As opposed to the linear nature of Shadow Tactics and Desperados 3, which funnel you through discrete missions with preset characters, Shadow Gambit gives you free rein to travel throughout the archipelago (aboard a sentient ghost ship that grants you the ability to “reload memories” with the F5 key, no less). You can also revive your undead crew members in any order you choose; aside from a few missions that require the ship’s navigator and principal protagonist Afia to be present, you can also mix and match your squad for different synergies on each outing.

Zagan lifts and incapacitates an enemy in broad daylight along the ramparts of an Inquisition fort in Shadow Gambit: The Cursed Crew Image: Mimimi Games

Shadow Gambit is, by far, the biggest leap in Mimimi’s design evolution to date. My colleague Alice Newcome-Beill called it a “surprising blend of intelligent mechanics and creative level design.” It earned the No. 18 spot on Polygon’s top 50 games of 2023. I consider it the studio’s magnum opus, and one of the best games I’ve played in years.

Alas, shortly after releasing it, Mimimi announced that it would be shuttering before the end of 2023. In a year replete with studio closures and layoffs, the German studio is somewhat of an outlier in that it made the decision itself. “Dedicating the past decade and a half of our lives working on increasingly ambitious games took a heavy personal toll on us and our families,” an August blog post read. “After the release of Shadow Gambit we decided it was the right time to prioritize our well-being and to pull the brakes instead of signing up for another multi-year production cycle.”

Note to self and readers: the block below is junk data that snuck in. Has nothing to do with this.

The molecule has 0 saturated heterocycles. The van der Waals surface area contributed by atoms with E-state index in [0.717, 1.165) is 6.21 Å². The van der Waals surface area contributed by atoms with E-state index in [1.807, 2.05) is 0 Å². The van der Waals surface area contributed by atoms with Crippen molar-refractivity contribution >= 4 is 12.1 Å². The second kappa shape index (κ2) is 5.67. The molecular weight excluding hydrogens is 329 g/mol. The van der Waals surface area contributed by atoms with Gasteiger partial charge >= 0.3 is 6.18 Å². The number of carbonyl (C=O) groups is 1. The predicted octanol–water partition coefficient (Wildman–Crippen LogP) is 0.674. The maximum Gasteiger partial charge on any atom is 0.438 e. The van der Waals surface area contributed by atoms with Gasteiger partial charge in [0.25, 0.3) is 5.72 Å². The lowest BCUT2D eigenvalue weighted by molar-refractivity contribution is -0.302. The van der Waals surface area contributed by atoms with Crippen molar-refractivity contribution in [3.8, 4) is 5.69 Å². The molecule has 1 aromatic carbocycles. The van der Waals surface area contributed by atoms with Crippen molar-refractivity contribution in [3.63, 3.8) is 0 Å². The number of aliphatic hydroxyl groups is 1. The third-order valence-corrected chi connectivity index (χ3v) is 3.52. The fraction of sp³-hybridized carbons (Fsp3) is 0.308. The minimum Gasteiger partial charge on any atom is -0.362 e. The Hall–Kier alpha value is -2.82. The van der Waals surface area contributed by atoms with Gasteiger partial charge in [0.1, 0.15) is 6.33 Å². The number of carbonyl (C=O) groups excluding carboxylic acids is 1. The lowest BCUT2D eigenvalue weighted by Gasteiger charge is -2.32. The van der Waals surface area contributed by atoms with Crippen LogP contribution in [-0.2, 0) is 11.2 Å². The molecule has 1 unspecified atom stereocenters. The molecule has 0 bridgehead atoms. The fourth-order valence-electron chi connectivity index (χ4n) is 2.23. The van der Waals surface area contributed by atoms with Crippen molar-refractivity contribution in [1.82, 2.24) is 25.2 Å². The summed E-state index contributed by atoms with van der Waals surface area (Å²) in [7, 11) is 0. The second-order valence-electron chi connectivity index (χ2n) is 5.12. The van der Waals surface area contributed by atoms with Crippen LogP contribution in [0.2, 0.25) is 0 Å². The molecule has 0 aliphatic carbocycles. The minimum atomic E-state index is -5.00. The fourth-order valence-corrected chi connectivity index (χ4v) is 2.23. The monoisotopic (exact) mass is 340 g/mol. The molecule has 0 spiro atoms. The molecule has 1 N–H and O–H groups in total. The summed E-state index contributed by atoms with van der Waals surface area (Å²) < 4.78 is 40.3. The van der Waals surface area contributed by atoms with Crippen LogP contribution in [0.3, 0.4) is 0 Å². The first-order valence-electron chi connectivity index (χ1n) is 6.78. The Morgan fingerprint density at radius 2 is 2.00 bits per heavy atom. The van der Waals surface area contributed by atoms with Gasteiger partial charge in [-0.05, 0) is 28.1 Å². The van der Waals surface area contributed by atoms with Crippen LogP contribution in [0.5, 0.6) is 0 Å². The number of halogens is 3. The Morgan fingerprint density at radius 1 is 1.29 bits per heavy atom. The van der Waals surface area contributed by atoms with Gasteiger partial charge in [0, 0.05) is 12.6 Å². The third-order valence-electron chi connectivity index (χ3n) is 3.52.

For Wagner, the burnout confirmed a nagging suspicion: Stealth games, however well made, don’t have a big enough audience to be sustainable. Mimimi changed the “real-time tactics” Steam genre label to “stealth strategy” after Desperados 3 (in a bid to better describe Mimimi’s kind of game, as outlined in another blog post), but the developer couldn’t escape the fact that it was making brilliant games in a niche genre.

Yuki sneaks through a landscape styled after Edo period Japan, with cherry blossom trees and dragon statues, in Shadow Gambit: The Cursed Crew Image: Mimimi Games

“Everybody who played our games loves them,” Wagner said. “On Metacritic, on Steam, people love it. But a lot of people don’t even try it — even if there’s a free demo. ‘It’s too stealthy, it’s too tactical, I can see vision cones [in screenshots].’ Maybe the old-school class of stealth games ruined it for some people: You get detected, you fail. Sadly, I wish the modern open-ended kind of stealth was viable regardless, but I just don’t think it is.”